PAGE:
The classes were only part of the experience. We each had a private room with a bath. Chef Tom prepared 3 meals a day for us. We got to sit and mingle during meals. And… after class time we got together to talk, drink wine, share stories and experiences. Each of the teachers shared their skills by giving an informal presentation to whomever was interested.

I've taken classes from a few really great quilt artists, but it took Focus on Fabric to allow me to feel like an artist. To feel like I belong. I hope to be able to return next year, and to stay for the retreat!

I will post pictures of my finished projects when I finally get them done!

I

Each year Mary McBride hosts a retreat for fiber artists at the Atlantic Center for the Arts in New Smyrna Beach Florida. I'd heard of the amazing synergy between creative minds, artistic skills and free spirits that spontaneously happens. This year, the incredible Susan Shie was one of the teachers. Susan Shie! And I sooo wanted to take a class with her that when I heard there was an opening I did the Happy dance and sent my deposit in! Of course that now meant I was committed and I could not take a class with Susan Lenz, or The Pixieladies, or Marianne Williamson, or Wendy Smith Wood. All classes that were equally enticing.

There were only 10 of us in the class. 10 Very unique and creative individuals. (I guess i have lumped myself in that category. I totally felt like an artist during my stay there.) Susan was a wonderful person, an impassioned teacher and a willing life coach! She shared without holding back and made sure that we understood the potential hazards of the materials (heat set paint). We practiced a journaling time to center us and to release us from our inner critics. Then we were off… painting, adding text, using the paint pen. Our 10 very unique efforts were just amazing!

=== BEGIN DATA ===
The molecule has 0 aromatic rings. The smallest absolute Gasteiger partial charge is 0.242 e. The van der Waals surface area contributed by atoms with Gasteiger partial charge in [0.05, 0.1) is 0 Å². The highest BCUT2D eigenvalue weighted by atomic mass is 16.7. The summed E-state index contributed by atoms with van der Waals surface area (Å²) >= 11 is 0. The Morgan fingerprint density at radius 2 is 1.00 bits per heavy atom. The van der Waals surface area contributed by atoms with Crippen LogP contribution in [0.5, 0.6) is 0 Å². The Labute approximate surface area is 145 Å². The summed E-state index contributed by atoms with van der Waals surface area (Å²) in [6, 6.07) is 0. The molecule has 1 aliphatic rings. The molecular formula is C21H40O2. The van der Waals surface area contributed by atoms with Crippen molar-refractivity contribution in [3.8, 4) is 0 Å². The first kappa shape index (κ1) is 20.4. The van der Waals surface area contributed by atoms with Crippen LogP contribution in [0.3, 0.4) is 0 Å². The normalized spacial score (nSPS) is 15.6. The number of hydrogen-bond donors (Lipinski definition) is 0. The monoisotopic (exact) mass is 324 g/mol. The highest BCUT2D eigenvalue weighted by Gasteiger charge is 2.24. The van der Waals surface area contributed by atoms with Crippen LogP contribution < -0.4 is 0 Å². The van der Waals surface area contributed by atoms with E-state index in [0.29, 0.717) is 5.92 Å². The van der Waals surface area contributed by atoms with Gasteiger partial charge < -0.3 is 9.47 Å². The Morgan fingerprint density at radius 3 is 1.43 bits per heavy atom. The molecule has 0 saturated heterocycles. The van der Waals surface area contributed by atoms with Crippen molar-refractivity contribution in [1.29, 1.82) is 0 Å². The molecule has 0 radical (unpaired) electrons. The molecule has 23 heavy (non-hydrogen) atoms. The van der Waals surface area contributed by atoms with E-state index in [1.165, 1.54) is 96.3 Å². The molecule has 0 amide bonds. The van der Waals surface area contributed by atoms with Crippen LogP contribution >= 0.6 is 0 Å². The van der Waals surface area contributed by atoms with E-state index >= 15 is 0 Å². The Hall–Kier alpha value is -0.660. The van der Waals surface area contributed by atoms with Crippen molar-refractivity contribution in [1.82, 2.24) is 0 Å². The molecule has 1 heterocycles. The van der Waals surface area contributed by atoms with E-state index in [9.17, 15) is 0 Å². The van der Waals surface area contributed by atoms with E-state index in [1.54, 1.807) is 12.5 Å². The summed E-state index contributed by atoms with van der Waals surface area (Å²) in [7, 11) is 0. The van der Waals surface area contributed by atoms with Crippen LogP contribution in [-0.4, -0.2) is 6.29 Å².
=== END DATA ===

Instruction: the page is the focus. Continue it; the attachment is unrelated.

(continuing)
Susan Rienzo with a work in progress using Susan Shie's approach

Susan Rienzo with a work in progress using Susan Shie's approach


Seaside Piecemaker's Quilt Show

I'm coming down off of the high from the quilt show this past weekend. It was a very busy 3 days hanging the exhibit for Dirty Dozen Fiber Artists and displaying the Free Spirit Art Dolls. Of course there were also the over 200 quilts in the exhibit to see!

Surprised, flabbergasted, amazed! My quilt was hanging right up front next to the Best of Show quilt. What I thought was a consolation prize turned out to be quite an honor. Where's Mickey won Judge's Choice! One of my pieces in the show, The Florida Alphabet, had viewers quite engaged reading the words to the song and figuring out all the Florida images.

                                      Jazz Club

                                      Jazz Club


               Where's Mickey won Judge's Choice

               Where's Mickey won Judge's Choice

The Dirty Dozen Fiber Artist's exhibit was featured up on the stage. The more than 20 art quilts provided a colorful focal point and drew small crowds to visit the exhibit. I secretly enjoyed watching the viewers as they walked up to a piece, studied it and then leaned in closer to really examine it. Then they would back up and view the piece as a whole again before moving on.

Ellen Lindner's piece, Caring (which I failed to photograph) evoked strong emotions in many viewers. Susan Rienzo's colorful strata pieces and Ruthanne Parker's abstracts attracted a lot of notice. All the pieces really complimented each other and created a dynamic display. All in all….a very successful exhibit.